By Ginny Marvin
Google is making system updates to fight invalid traffic and suspicious activity on its ad networks, the company announced Wednesday. It will also give AdSense and AdMob publishers more information when ad serving is restricted as a result of these new measures.
New risk prediction models. Google said this launch incorporates new machine learning models to predict high-risk ad traffic and block ad requests before they serve. The aim is to “identify potentially invalid traffic or high risk activities before ads are served,” said Andres Ferrate, chief advocate for ad traffic quality, in a blog post Wednesday.
“These defenses allow us to limit ad serving as needed to further protect our advertisers and users, while maximizing revenue opportunities for legitimate publishers,” Ferrate explained.
Site verification paying off. This builds on Google’s existing detection and filtering systems as well as its move last year to require new sites to go through a process to verify domain ownership or authorization to modify a site’s content before being approved to serve ads. Prior to that change, site owners could simply reuse (and misuse) ad code from another site without adding the new sites to their AdSense accounts. Google said Wednesday it now blocks more than 120 million ad requests with this feature.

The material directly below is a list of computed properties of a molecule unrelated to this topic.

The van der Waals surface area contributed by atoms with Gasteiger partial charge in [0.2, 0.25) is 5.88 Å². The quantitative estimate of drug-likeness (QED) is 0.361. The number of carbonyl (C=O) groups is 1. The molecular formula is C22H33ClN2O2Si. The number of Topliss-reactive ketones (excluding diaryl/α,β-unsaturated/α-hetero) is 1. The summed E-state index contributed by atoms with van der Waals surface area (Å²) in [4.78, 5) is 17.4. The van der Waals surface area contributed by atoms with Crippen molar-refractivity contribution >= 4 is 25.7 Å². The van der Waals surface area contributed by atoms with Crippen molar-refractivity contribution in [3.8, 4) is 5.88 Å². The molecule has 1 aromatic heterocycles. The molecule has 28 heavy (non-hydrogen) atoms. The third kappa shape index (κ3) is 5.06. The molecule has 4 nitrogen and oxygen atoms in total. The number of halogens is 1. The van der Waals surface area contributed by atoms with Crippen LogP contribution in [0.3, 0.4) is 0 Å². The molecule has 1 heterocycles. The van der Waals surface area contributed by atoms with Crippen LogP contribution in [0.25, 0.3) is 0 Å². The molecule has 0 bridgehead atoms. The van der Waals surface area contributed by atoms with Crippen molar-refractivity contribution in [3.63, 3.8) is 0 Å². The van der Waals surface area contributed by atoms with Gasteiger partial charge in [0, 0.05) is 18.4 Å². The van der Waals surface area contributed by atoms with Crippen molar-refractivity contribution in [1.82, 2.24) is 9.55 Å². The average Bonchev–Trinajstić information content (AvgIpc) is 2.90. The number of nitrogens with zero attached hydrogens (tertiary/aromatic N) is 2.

Publisher notifications. Google says most publishers won’t notice the change, but those who are impacted will be notified about ad traffic restrictions in the AdSense or AdMob Policy Center. In the UI, they’ll see that the number of ads they can show has been limited and recommendations to address the restriction. “This will allow them to understand why they may be experiencing reduced ad serving, and what steps they can take to resolve any issues and continue partnering with us,” said Ferrate.
Publishers that notice declines in ad traffic should check the Policy Center for any notifications related to ad restrictions.
Why we should care. For advertisers, the system updates should provide additional protections against paying to show your ads to bots rather than real people. Advertisers won’t have visibility into which domains are impacted since the blocking happens before ads can serve. Google also isn’t disclosing any specifics about what its systems are designed to detect in order to keep bad actors from potentially reverse engineering its efforts.
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